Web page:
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Red Cross Helping in Flood-Ravaged Minnesota, Wisconsin, Texas

The American Red Cross is lending a hand in Wisconsin and Minnesota where as much as five inches of rain Thursday led to widespread flooding, forcing people to leave their homes, and business and schools to close.

Both governors have declared emergencies for large portions of the states. Arcadia, Wisconsin was particularly hard hit with evacuations ordered for as many as 1,500 of the town’s 2,400 residents. Downtown Arcadia is under about three feet of water and many roads are closed. The Wisconsin National Guard is distributing sandbags to help people try and hold back the water.

Truman, Minnesota was another area swamped by the flash flooding and utilities there are shutting off services to many homes. Southwestern Minnesota Chapter Executive Director Joyce Jacobs said the water damaged homes and saturated fields and ditches. Half the roads in Truman are water-covered. "One of the first things we saw was a car, and the water was up to the doors," she said. "It came up so quickly, people didn't have time to move their cars."

Chapters in both states have opened shelters and are providing meals and comfort items such as toiletries to residents forced from their homes by the rising flood waters. More than 70 people took refuge in Red Cross shelters overnight. The Red Cross is working with local and state officials in both Wisconsin and Minnesota to ensure help is available for those who need it.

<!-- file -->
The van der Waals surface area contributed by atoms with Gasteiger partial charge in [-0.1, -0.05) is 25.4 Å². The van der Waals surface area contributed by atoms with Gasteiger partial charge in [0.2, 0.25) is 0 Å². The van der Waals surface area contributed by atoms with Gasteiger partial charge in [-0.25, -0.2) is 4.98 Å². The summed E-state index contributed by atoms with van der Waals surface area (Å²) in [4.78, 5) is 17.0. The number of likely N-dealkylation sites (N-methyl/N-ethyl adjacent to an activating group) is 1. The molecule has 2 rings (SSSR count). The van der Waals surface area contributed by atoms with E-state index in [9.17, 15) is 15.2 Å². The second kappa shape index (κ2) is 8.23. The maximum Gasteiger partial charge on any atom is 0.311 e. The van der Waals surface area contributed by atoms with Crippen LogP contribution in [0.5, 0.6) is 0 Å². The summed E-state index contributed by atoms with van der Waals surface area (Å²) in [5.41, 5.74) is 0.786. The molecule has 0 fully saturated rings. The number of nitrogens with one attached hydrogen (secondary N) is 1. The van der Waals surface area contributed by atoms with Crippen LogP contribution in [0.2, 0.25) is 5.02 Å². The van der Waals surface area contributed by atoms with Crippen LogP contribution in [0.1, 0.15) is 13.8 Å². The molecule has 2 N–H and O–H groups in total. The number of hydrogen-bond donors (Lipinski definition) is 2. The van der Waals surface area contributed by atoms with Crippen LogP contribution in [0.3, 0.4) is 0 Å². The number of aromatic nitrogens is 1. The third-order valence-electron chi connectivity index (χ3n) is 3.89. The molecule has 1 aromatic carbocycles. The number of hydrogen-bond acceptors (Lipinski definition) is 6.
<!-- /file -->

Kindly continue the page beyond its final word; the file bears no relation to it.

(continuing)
Meanwhile, flooding continues to be a problem in southern Texas where almost 100 people stayed in Red Cross shelters overnight. The Red Cross’ Coastal Bend-Texas Chapter is providing shelter and food to emergency workers and those who have had to leave their homes.

If your neighborhood has been affected by flooding, the Red Cross has some steps you should take to remain safe:

  • Return home only when officials have declared the area safe.
  • Before entering your home, look outside for loose power lines, damaged gas lines, foundation cracks or other damage.
  • Parts of your home may be collapsed or damaged. Approach entrances carefully. See if porch roofs and overhangs have all their supports.
  • Watch out for wild animals, especially poisonous snakes that may have come into your home with the floodwater.
  • If you smell natural or propane gas or hear a hissing noise, leave immediately and call the fire department.
  • If power lines are down outside your home, do not step in puddles or standing water.
  • Keep children and pets away from hazardous sites and floodwater.

For more information on what to do if flooding threatens your community, visit make a financial donation to the Red Cross to help people affected by these disasters here in the United States and around the world, people can click, call or text - visit, call 1-800-RED CROSS, or text the word REDCROSS to 90999 to make a $10 donation.